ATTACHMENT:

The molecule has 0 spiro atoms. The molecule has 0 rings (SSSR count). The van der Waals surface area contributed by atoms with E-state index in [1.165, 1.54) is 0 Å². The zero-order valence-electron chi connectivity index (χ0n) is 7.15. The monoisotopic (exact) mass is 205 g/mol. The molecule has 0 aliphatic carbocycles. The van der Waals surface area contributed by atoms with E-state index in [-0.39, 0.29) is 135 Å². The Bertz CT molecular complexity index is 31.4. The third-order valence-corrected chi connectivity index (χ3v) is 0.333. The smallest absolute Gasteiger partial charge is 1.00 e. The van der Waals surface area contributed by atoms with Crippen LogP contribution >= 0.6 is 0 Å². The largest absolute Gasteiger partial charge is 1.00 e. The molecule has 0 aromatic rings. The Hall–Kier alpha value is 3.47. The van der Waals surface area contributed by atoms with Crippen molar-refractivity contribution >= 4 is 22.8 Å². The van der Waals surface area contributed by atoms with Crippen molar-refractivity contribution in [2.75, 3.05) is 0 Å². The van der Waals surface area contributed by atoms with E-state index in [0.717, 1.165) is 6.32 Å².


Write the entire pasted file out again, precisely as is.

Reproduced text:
The molecule has 0 spiro atoms. The molecule has 0 rings (SSSR count). The van der Waals surface area contributed by atoms with E-state index in [1.165, 1.54) is 0 Å². The zero-order valence-electron chi connectivity index (χ0n) is 7.15. The monoisotopic (exact) mass is 205 g/mol. The molecule has 0 aliphatic carbocycles. The van der Waals surface area contributed by atoms with E-state index in [-0.39, 0.29) is 135 Å². The Bertz CT molecular complexity index is 31.4. The third-order valence-corrected chi connectivity index (χ3v) is 0.333. The smallest absolute Gasteiger partial charge is 1.00 e. The van der Waals surface area contributed by atoms with Crippen LogP contribution >= 0.6 is 0 Å². The largest absolute Gasteiger partial charge is 1.00 e. The molecule has 0 aromatic rings. The Hall–Kier alpha value is 3.47. The van der Waals surface area contributed by atoms with Crippen molar-refractivity contribution >= 4 is 22.8 Å². The van der Waals surface area contributed by atoms with Crippen molar-refractivity contribution in [2.75, 3.05) is 0 Å². The van der Waals surface area contributed by atoms with E-state index in [0.717, 1.165) is 6.32 Å².